A Proposal to Incorporate Experiential Education in Non-Confessional, Intercultural Religious Education: Reflections from and on the Norwegian Context
Peer reviewed, Journal article
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Original versionReligions. 2022, 13 (8), 1-13. https://doi.org/10.3390/rel13080727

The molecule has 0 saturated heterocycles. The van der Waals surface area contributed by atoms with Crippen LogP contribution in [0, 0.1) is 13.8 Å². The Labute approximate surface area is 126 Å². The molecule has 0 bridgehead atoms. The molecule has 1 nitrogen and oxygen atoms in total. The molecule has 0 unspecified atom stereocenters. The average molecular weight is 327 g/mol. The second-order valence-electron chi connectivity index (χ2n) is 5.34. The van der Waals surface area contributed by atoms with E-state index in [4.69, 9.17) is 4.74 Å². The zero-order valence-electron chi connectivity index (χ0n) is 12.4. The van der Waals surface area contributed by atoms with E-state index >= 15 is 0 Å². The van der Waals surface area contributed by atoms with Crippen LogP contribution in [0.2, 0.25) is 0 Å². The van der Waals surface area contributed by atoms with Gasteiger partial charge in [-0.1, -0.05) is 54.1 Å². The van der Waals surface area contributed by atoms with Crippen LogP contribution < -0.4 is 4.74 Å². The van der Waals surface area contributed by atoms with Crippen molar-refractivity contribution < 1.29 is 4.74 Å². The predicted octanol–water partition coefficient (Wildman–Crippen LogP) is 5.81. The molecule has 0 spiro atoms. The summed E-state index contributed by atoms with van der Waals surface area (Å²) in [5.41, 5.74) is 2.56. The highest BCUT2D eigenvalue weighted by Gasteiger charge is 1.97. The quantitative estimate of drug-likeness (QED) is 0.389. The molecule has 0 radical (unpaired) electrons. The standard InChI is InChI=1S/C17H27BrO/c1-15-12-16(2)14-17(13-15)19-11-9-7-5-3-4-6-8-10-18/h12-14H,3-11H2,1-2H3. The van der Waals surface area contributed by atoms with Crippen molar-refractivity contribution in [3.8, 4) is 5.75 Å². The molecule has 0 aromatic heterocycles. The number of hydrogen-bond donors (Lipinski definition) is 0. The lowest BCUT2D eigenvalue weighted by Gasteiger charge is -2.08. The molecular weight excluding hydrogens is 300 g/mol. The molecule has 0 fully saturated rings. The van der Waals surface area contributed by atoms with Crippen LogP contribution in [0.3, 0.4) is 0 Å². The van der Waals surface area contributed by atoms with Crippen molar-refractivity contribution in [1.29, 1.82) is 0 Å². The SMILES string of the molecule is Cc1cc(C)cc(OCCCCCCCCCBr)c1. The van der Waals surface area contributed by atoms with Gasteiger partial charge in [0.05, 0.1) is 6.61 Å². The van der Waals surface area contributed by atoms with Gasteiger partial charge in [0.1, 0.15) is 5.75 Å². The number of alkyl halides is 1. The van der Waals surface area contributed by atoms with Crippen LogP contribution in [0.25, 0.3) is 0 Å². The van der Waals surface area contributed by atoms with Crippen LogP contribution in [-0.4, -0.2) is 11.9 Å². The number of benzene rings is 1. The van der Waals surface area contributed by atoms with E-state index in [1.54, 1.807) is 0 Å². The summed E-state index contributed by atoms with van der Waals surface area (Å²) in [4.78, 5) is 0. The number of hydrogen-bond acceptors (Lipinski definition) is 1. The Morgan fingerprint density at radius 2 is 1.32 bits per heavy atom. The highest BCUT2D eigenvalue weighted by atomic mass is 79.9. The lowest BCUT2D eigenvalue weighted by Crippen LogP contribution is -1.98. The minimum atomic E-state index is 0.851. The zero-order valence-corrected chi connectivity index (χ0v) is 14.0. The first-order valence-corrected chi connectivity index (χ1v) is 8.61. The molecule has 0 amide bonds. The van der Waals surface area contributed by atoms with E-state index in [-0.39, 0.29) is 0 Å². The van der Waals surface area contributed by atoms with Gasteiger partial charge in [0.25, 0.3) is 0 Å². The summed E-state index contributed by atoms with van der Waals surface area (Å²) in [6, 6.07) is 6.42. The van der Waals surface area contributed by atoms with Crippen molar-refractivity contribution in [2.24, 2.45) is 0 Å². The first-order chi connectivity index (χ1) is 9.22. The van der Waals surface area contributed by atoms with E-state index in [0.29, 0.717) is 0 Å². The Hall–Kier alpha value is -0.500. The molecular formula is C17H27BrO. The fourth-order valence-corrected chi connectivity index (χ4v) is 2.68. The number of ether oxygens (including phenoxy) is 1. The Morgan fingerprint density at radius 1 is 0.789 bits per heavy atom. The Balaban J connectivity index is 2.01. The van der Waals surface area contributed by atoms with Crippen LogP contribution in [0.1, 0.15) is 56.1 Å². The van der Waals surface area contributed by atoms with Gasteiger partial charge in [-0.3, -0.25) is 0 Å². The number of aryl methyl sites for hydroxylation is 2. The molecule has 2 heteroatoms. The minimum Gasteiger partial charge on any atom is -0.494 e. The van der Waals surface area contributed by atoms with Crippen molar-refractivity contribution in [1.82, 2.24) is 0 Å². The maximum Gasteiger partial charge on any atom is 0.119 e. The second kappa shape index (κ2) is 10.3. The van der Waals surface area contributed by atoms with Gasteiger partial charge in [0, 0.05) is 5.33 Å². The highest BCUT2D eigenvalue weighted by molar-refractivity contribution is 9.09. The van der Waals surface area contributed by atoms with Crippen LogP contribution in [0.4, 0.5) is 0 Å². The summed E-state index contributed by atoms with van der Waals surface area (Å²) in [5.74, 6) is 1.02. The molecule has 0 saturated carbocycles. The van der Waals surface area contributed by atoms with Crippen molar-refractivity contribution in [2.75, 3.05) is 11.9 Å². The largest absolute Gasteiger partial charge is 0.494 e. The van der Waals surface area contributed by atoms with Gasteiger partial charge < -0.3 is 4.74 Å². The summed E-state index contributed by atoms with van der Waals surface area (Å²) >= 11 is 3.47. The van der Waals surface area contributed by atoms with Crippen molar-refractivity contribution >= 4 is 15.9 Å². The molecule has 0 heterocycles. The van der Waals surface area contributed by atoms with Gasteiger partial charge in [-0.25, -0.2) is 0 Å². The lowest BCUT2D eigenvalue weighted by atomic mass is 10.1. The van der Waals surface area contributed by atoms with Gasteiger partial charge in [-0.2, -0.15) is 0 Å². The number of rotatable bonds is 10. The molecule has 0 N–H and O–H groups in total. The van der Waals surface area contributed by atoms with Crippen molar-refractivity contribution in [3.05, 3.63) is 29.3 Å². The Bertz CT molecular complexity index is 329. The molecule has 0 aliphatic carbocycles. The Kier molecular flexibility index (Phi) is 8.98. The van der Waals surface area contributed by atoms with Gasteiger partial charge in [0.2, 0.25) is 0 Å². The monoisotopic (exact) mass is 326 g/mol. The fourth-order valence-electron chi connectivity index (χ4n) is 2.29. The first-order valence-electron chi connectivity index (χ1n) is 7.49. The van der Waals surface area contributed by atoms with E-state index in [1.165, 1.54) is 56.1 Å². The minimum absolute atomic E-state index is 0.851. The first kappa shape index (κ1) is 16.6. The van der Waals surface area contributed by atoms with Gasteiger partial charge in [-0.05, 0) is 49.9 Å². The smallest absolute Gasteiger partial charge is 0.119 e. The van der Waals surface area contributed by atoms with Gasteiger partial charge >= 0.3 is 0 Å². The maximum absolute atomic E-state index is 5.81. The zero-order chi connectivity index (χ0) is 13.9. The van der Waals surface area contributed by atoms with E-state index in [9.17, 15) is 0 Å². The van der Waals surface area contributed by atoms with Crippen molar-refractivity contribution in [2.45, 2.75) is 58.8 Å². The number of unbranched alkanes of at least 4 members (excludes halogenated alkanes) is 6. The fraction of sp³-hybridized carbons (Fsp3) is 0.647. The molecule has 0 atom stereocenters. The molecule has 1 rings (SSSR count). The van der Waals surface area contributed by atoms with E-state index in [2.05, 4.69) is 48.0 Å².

In Norway, religious education (RE) is a non-confessional and common core subject that should be taught in an objective, critical, and pluralistic manner. As a primary school subject, students learn about a variety of religions and worldviews together in the same classroom. The inclusive framing intends to provide an intercultural space in which the students can enhance their understandings of the beliefs of people whose worldviews differ from their own. Consequently, the subject has privileged an outsider approach, wherein students should learn about religion in a non-partial way, that is, not from religion. However, the claim for objective, critical, and pluralistic teaching still calls into question the role of learning from religions. First, an outsider approach has been criticized for promoting a dated view on learning, ignoring pedagogical knowledge on how students learn. Second, the latest national curriculum states that RE should not only provide students with in-depth knowledge about world religions, but also foster personalized learning experiences. Against this background, the paper asks how the concept of experiential learning in the tradition of Freire, Dewey, and Vygotsky invites a reflection on the ways by which the Norwegian RE subject is passed on most meaningfully in a diverse learning context.
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